This new home is located on Lake Washington in the Laurelhurst neighborhood of Seattle. The gently sloping site faces south with views of the lake and territorial views of Seattle. The clients wished to create a light-filled home that would accommodate the needs of their growing family of five and allow them to entertain comfortably. In response, the designers created a home with an open plan featuring a centrally located two-story living room at its heart. The kitchen and family room share the same open space and are immediately adjacent to the living room. On the second floor, an overlooking walkway is open to the living room and connects the bedrooms which flank either side of the living room. The 12,000-square-foot home is accommodating to both intimate family gatherings as well as entertaining friends interactively.
Because this home is in an established, dense residential neighborhood, they limited the amount of glass facing the street side to provide privacy. Concerned about a blank wall with too few windows, two wood-clad bays to modulate the façade were introduced and create a sculptural three-dimensionality to the home. They used two siding materials: brick for the ground floor and cedar siding on the upper floor to establish a hierarchy between the upper two levels of the home and establishes a generative syntax for the architecture.
Conversely, on the south side, they wanted to provide as much glass as possible to maximize the panoramic views taking in Mt. Rainier to the south and the Olympic mountains to the west. They selected a window manufacturer with a system that could span long distances and had a minimal framework to ensure visibility. In the living room, a 30-feet-long-by-10-feet-tall high-performance glass window wall runs the entire length of the room. Each panel is operated electronically for ease of use.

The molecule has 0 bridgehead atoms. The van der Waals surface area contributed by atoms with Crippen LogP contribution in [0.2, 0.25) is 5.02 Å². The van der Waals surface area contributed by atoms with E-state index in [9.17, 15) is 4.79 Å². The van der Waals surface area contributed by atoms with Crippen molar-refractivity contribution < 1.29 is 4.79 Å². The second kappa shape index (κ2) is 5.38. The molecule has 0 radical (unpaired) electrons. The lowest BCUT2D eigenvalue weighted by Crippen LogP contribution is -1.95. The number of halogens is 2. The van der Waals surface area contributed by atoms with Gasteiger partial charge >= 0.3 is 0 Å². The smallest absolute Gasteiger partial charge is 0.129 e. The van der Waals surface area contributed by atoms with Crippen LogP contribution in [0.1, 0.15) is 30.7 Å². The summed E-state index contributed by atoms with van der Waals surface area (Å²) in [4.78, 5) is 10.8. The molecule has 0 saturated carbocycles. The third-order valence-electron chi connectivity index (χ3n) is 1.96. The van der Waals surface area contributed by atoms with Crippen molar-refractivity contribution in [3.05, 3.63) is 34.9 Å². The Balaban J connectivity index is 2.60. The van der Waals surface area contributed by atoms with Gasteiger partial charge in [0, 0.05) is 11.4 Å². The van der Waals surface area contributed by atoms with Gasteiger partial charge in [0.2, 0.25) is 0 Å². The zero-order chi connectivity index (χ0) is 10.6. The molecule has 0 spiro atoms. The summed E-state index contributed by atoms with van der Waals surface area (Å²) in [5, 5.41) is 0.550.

Inside, the central stairway forms a sculpture-like floating ribbon and connects the upper bedroom level and the lower floor containing the entertainment, media, and playroom which spill out to a large terrace with swimming pool and spa. The rails are clad in dark stained oak while the treads and risers are dark marble.
The interior aesthetic is precise and tailored. The home’s structural grid is partially revealed inside the home, helping to define and articulate spaces. Materials are earthy, with tones recalling beach sand and the forest floor. The lower portions of the dark-stained wood columns in the entry and living room are wrapped in patinated steel, adding a layer of sophistication and materiality. The living room fireplace picks up on this visual device, featuring steel below and painted plaster above. Furnishings are comfy and family-friendly. Custom elements include built-ins, selected bedrooms, and occasional furnishings. Comfort is assured via radiant heating which runs powered by an environmentally efficient geothermal system.
In the primary bathroom, a deep cone-shaped oculus is centered over the floating bathtub to create a dramatic effect as the light rakes the mosaic tile on the circular wall framing the bathtub. Access to the primary closet is directly through the bathroom with framed views of the skylight and bathtub. The closet doubles as a comfortable sitting room and an additional place to hang out while dressing.
Outside, the terracing of the yard on the lakeside of the house provides much-needed play areas for the kids. A path to the lake and a new cove were designed for easy access to the shoreline and to enhance the shoreline in support of salmon habitat.
Project: Union Bay Residence
Designer: Stuart Silk Architects
Location: Seattle, USA